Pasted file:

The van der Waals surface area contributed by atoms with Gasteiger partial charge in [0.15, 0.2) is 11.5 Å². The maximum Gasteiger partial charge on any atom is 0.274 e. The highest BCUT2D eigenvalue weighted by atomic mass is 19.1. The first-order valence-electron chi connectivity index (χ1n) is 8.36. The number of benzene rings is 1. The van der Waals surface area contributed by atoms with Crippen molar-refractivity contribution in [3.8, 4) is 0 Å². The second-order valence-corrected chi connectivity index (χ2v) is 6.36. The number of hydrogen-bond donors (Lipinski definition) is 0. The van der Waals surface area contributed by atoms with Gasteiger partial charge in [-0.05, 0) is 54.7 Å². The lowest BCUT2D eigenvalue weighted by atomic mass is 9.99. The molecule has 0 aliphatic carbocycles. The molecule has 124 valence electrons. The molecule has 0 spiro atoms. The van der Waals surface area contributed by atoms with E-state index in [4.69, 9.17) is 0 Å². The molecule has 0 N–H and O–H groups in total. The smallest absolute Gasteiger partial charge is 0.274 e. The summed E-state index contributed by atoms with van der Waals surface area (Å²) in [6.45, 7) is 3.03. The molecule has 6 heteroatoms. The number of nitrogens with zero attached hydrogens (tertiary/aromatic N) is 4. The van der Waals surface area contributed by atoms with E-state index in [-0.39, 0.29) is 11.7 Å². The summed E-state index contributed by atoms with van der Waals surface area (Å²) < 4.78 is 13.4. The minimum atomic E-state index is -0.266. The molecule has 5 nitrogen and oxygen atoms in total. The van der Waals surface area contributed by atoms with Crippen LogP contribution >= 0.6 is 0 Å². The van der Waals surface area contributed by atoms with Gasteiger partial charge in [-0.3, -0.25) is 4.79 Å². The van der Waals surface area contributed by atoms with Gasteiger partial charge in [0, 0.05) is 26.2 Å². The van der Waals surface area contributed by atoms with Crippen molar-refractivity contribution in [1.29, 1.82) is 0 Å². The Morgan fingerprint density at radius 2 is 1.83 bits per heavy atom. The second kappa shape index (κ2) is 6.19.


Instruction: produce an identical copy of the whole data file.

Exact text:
The van der Waals surface area contributed by atoms with Gasteiger partial charge in [0.15, 0.2) is 11.5 Å². The maximum Gasteiger partial charge on any atom is 0.274 e. The highest BCUT2D eigenvalue weighted by atomic mass is 19.1. The first-order valence-electron chi connectivity index (χ1n) is 8.36. The number of benzene rings is 1. The van der Waals surface area contributed by atoms with Crippen molar-refractivity contribution in [3.8, 4) is 0 Å². The second-order valence-corrected chi connectivity index (χ2v) is 6.36. The number of hydrogen-bond donors (Lipinski definition) is 0. The van der Waals surface area contributed by atoms with Gasteiger partial charge in [-0.05, 0) is 54.7 Å². The lowest BCUT2D eigenvalue weighted by atomic mass is 9.99. The molecule has 0 aliphatic carbocycles. The molecule has 124 valence electrons. The molecule has 0 spiro atoms. The van der Waals surface area contributed by atoms with E-state index in [4.69, 9.17) is 0 Å². The molecule has 0 N–H and O–H groups in total. The smallest absolute Gasteiger partial charge is 0.274 e. The summed E-state index contributed by atoms with van der Waals surface area (Å²) in [6.45, 7) is 3.03. The molecule has 6 heteroatoms. The number of nitrogens with zero attached hydrogens (tertiary/aromatic N) is 4. The van der Waals surface area contributed by atoms with E-state index in [-0.39, 0.29) is 11.7 Å². The summed E-state index contributed by atoms with van der Waals surface area (Å²) < 4.78 is 13.4. The minimum atomic E-state index is -0.266. The molecule has 5 nitrogen and oxygen atoms in total. The van der Waals surface area contributed by atoms with Crippen LogP contribution >= 0.6 is 0 Å². The van der Waals surface area contributed by atoms with Gasteiger partial charge in [-0.3, -0.25) is 4.79 Å². The van der Waals surface area contributed by atoms with Gasteiger partial charge in [0, 0.05) is 26.2 Å². The van der Waals surface area contributed by atoms with Crippen molar-refractivity contribution in [1.29, 1.82) is 0 Å². The Morgan fingerprint density at radius 2 is 1.83 bits per heavy atom. The second kappa shape index (κ2) is 6.19.